Falling off the Edge is an exhilarating journey to some of the planet's most remote and dangerous places to explore the sharp end of globalisation. Combining analysis with frontline reporting, Perry's quest into this largely unreported world takes readers from Maoist rebels in Nepal to Indian suicide bombers and Indonesian pirates. We meet Chinese organ harvesters, Bombay billionaires, killer cops and pygmy Africans living on a remote island in the Indian Ocean. And in a riveting introduction, Perry presents us with some of the finest war reporting ever to come out of the war on terror. The result of this extraordinary journey is as unexpected as it is dramatic. In his quest to uncover the edges of the globalisation, Perry ends up discovering its dark heart – raising profound questions about where globalisation is leading us, and why.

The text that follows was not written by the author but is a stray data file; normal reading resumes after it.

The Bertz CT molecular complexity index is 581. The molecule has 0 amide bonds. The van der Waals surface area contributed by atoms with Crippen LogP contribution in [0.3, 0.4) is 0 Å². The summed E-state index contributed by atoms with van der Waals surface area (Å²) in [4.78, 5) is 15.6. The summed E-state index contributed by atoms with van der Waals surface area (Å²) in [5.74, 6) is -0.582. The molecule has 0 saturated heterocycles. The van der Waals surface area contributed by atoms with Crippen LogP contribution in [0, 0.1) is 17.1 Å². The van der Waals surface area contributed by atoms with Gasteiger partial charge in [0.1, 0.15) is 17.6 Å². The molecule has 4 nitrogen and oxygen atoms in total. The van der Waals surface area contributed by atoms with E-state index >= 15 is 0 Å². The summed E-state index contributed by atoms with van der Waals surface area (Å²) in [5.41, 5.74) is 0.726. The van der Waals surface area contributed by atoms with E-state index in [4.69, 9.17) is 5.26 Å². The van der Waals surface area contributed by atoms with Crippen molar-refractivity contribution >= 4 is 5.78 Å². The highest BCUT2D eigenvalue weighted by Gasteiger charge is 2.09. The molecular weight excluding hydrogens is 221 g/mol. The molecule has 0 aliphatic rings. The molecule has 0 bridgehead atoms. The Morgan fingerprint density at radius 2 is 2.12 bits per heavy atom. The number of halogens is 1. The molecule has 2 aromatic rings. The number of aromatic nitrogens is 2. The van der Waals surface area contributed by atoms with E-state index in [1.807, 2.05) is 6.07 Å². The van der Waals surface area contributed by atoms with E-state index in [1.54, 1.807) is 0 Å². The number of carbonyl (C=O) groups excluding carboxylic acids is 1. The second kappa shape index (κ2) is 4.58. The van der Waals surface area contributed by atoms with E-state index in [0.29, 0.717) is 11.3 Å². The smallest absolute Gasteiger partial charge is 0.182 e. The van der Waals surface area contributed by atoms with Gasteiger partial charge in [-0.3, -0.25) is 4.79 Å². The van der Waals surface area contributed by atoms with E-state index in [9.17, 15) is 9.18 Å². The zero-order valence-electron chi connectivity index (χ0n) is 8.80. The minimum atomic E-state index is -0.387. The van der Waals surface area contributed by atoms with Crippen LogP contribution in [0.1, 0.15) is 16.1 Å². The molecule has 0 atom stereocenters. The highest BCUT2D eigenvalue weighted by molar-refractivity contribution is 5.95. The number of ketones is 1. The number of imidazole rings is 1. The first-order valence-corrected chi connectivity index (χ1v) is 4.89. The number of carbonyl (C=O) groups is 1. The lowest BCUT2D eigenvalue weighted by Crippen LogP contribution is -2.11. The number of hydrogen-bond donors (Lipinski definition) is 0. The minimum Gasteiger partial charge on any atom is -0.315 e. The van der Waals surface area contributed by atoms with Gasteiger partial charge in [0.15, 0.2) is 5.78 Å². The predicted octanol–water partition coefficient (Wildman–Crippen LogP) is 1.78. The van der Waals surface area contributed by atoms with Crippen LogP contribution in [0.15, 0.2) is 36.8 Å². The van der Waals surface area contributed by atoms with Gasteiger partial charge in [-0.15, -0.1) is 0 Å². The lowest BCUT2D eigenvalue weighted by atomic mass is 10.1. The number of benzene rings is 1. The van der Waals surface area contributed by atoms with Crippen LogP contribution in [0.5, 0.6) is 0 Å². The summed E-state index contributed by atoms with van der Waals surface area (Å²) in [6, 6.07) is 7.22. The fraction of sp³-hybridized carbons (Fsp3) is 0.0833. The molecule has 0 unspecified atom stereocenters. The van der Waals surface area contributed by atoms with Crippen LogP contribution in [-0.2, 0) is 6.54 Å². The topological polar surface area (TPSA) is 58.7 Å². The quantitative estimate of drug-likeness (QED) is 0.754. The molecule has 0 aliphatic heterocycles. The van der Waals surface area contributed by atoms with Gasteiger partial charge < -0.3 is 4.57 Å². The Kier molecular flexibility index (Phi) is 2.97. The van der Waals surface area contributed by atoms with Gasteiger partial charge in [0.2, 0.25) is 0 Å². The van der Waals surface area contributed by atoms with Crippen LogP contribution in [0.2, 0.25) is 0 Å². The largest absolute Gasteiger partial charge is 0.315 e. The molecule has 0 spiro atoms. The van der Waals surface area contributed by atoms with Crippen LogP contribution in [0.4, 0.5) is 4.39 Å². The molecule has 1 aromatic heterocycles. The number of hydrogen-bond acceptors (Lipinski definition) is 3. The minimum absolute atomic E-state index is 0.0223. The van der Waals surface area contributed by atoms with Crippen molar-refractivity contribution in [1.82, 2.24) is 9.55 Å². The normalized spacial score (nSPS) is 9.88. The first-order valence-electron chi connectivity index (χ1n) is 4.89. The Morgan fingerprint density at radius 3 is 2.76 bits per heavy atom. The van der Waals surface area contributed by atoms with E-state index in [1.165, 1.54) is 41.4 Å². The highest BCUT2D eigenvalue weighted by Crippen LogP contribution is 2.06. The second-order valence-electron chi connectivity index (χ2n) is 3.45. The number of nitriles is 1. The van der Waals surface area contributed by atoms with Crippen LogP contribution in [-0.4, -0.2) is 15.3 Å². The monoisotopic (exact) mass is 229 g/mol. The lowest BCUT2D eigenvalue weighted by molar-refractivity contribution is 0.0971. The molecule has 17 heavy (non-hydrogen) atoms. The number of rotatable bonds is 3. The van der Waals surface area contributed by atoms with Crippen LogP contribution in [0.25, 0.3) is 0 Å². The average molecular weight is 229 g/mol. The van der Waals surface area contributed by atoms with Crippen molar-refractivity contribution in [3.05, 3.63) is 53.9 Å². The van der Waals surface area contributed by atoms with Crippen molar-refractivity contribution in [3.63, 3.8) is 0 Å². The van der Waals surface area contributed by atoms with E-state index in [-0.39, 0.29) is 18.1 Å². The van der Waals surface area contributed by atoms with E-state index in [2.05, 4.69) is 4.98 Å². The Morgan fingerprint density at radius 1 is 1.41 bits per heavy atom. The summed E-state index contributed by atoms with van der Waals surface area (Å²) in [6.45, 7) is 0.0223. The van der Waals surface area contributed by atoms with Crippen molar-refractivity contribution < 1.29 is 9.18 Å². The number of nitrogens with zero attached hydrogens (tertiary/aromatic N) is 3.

This is not a book that tries to deny the reality of globalisation. Rather, it seeks to correct our understanding of what it is. Happily for the reader, Perry's style is compelling, accessible, colourful – and often funny. His first-person, on-the-ground writing style will keep readers turning pages. He draws on an unparalleled level of access, from prime ministers to God Kings to the Dalai Lama. The result is a book of extraordinary breadth and riveting detail that should be required reading for anyone curious about what globalisation really means.